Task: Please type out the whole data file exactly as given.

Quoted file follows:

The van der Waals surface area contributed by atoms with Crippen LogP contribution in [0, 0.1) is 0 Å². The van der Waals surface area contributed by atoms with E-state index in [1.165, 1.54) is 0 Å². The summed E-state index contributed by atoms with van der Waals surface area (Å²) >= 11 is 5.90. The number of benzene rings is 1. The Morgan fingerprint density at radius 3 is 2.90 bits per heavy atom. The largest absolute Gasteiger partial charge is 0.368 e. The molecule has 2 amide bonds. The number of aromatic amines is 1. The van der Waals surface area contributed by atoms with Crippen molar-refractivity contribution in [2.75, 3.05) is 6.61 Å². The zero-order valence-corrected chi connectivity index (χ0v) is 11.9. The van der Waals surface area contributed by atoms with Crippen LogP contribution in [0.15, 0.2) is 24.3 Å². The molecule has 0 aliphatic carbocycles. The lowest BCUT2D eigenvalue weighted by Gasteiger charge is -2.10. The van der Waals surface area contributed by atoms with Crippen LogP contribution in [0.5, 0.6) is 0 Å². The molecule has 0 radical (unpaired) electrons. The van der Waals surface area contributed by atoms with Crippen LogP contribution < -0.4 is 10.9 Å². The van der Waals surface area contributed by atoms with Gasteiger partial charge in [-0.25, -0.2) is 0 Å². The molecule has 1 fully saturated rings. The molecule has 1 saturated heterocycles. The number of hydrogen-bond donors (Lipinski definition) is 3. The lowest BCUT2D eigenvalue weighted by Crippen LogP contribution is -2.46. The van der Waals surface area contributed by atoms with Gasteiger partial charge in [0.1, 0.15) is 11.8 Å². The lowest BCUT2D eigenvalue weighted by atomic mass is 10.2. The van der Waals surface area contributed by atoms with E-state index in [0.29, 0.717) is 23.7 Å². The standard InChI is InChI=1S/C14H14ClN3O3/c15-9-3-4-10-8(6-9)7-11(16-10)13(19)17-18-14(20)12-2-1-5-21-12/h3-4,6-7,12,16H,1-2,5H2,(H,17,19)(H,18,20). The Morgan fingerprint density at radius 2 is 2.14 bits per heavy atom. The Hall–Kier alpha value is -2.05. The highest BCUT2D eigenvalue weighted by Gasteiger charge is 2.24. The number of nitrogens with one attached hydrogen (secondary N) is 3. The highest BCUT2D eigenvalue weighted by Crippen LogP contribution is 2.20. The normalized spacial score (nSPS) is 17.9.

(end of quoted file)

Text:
The van der Waals surface area contributed by atoms with Crippen LogP contribution in [0, 0.1) is 0 Å². The van der Waals surface area contributed by atoms with E-state index in [1.165, 1.54) is 0 Å². The summed E-state index contributed by atoms with van der Waals surface area (Å²) >= 11 is 5.90. The number of benzene rings is 1. The Morgan fingerprint density at radius 3 is 2.90 bits per heavy atom. The largest absolute Gasteiger partial charge is 0.368 e. The molecule has 2 amide bonds. The number of aromatic amines is 1. The van der Waals surface area contributed by atoms with Crippen molar-refractivity contribution in [2.75, 3.05) is 6.61 Å². The zero-order valence-corrected chi connectivity index (χ0v) is 11.9. The van der Waals surface area contributed by atoms with Crippen LogP contribution in [0.15, 0.2) is 24.3 Å². The molecule has 0 aliphatic carbocycles. The lowest BCUT2D eigenvalue weighted by Gasteiger charge is -2.10. The van der Waals surface area contributed by atoms with Crippen LogP contribution in [0.5, 0.6) is 0 Å². The molecule has 0 radical (unpaired) electrons. The van der Waals surface area contributed by atoms with Crippen LogP contribution < -0.4 is 10.9 Å². The van der Waals surface area contributed by atoms with Gasteiger partial charge in [-0.25, -0.2) is 0 Å². The molecule has 1 fully saturated rings. The molecule has 1 saturated heterocycles. The number of hydrogen-bond donors (Lipinski definition) is 3. The lowest BCUT2D eigenvalue weighted by Crippen LogP contribution is -2.46. The van der Waals surface area contributed by atoms with Gasteiger partial charge in [0.1, 0.15) is 11.8 Å². The lowest BCUT2D eigenvalue weighted by atomic mass is 10.2. The van der Waals surface area contributed by atoms with E-state index in [0.29, 0.717) is 23.7 Å². The standard InChI is InChI=1S/C14H14ClN3O3/c15-9-3-4-10-8(6-9)7-11(16-10)13(19)17-18-14(20)12-2-1-5-21-12/h3-4,6-7,12,16H,1-2,5H2,(H,17,19)(H,18,20). The Morgan fingerprint density at radius 2 is 2.14 bits per heavy atom. The Hall–Kier alpha value is -2.05. The highest BCUT2D eigenvalue weighted by Gasteiger charge is 2.24. The number of nitrogens with one attached hydrogen (secondary N) is 3. The highest BCUT2D eigenvalue weighted by Crippen LogP contribution is 2.20. The normalized spacial score (nSPS) is 17.9.